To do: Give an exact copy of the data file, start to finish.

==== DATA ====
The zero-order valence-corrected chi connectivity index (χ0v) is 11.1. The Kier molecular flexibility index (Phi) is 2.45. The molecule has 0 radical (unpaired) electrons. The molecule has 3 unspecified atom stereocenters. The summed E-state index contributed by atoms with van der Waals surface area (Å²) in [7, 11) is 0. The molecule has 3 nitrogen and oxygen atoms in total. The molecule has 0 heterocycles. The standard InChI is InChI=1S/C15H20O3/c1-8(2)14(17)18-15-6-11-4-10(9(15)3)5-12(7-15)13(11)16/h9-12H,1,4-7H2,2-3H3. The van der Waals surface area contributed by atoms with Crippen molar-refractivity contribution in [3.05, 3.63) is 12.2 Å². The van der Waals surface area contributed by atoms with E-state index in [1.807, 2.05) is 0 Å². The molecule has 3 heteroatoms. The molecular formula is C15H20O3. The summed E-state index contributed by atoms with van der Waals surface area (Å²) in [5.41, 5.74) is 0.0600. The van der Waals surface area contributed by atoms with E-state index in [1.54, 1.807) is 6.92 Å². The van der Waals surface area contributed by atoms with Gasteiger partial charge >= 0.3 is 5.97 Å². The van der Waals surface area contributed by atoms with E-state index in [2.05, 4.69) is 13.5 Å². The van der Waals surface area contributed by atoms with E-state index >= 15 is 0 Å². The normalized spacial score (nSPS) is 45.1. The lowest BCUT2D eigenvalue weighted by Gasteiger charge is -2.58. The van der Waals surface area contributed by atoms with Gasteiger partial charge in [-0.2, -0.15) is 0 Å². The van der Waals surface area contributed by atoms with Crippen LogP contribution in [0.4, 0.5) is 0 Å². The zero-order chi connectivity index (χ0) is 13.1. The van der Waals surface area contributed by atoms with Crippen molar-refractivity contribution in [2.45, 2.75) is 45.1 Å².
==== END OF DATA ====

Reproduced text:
The zero-order valence-corrected chi connectivity index (χ0v) is 11.1. The Kier molecular flexibility index (Phi) is 2.45. The molecule has 0 radical (unpaired) electrons. The molecule has 3 unspecified atom stereocenters. The summed E-state index contributed by atoms with van der Waals surface area (Å²) in [7, 11) is 0. The molecule has 3 nitrogen and oxygen atoms in total. The molecule has 0 heterocycles. The standard InChI is InChI=1S/C15H20O3/c1-8(2)14(17)18-15-6-11-4-10(9(15)3)5-12(7-15)13(11)16/h9-12H,1,4-7H2,2-3H3. The van der Waals surface area contributed by atoms with Crippen molar-refractivity contribution in [3.05, 3.63) is 12.2 Å². The van der Waals surface area contributed by atoms with E-state index in [1.807, 2.05) is 0 Å². The molecule has 3 heteroatoms. The molecular formula is C15H20O3. The summed E-state index contributed by atoms with van der Waals surface area (Å²) in [5.41, 5.74) is 0.0600. The van der Waals surface area contributed by atoms with E-state index in [1.54, 1.807) is 6.92 Å². The van der Waals surface area contributed by atoms with Gasteiger partial charge >= 0.3 is 5.97 Å². The van der Waals surface area contributed by atoms with E-state index in [2.05, 4.69) is 13.5 Å². The van der Waals surface area contributed by atoms with E-state index >= 15 is 0 Å². The normalized spacial score (nSPS) is 45.1. The lowest BCUT2D eigenvalue weighted by Gasteiger charge is -2.58. The van der Waals surface area contributed by atoms with Gasteiger partial charge in [-0.2, -0.15) is 0 Å². The van der Waals surface area contributed by atoms with Crippen LogP contribution in [0.4, 0.5) is 0 Å². The zero-order chi connectivity index (χ0) is 13.1. The van der Waals surface area contributed by atoms with Crippen molar-refractivity contribution in [2.45, 2.75) is 45.1 Å².